Do you know about the Red Crossbill?

a-red-crossbill-bird-on-a-tree-branch Photo by Birdiegal/Shutterstock

Built to tackle tricky cones, red crossbills are uniquely suited to winter survival.

Like colourful ornaments in forests of Christmas trees, red crossbills brighten the winter scenery, sometimes materializing in great numbers where none have been in recent years. They wander widely across the country in nomadic flocks, touching down and often nesting wherever they find bounties of conifer cones, even when the snow lies deep.

A crossbill can dine on unopened evergreen cones, impenetrable to other birds, by prying apart their scales with its misaligned beak tips and licking out the seeds. Crossbills often hang upside down as they rifle through the dangling cones and use their beaks to help them nimbly climb from one branch to another.

Ten varieties of red crossbills occur across North America, each with a different beak best suited for specific kinds of cones. Each also has a unique chipping flight call, ensuring that flocks almost never interbreed, suggesting they may define separate species. The most familiar crossbill in Eastern Canada is a little bigger than a house sparrow and favours pine and white spruce cones.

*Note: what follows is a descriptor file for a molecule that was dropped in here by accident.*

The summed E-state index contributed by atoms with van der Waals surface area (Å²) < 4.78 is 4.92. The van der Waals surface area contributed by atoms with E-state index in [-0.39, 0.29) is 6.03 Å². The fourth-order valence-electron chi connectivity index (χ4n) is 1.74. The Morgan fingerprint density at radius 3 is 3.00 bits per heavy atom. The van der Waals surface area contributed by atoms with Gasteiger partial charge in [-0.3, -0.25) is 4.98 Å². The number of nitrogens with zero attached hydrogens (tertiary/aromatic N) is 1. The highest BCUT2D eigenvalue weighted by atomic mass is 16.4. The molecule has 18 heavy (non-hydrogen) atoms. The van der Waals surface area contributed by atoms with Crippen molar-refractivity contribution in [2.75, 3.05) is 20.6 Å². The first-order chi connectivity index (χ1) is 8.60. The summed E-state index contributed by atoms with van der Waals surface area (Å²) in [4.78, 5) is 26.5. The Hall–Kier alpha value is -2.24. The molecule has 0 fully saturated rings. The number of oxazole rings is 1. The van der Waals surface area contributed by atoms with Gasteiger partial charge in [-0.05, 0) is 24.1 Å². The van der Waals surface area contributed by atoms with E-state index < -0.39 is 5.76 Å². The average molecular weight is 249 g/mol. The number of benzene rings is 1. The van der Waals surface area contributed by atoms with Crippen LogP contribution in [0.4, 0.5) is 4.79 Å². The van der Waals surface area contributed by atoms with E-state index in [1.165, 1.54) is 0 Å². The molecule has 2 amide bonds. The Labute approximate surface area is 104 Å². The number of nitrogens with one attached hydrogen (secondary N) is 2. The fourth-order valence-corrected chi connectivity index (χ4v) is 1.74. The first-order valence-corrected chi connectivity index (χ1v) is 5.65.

Highly variable regional cone crops drive crossbill wanderings. Last winter, a low-yield year west of the Rockies—the continent’s crossbill heartland—paired with the best spruce and pine cone crops in two decades in the east spurred a major invasion of western birds. These perceptibly smaller visitors relish hemlock and spruce cones whether at home or abroad.

Crossbills breed in summer, when spruce cones ripen, but often break into song again and nest through winter, sometimes raising two more broods if enough cones remain. Well-concealed year-round amid dense evergreen boughs, yellow-tinted nesting females steadfastly warm their eggs in the winter, and hatchlings are fed regurgitated seed pulp by their red-jerseyed fathers.

What’s with that beak?

Crossbills use their beak to clip cones from branches. After they use the overlapping tip to lever and pry scales open, they crack the seeds inside their bill and spit out the husk.

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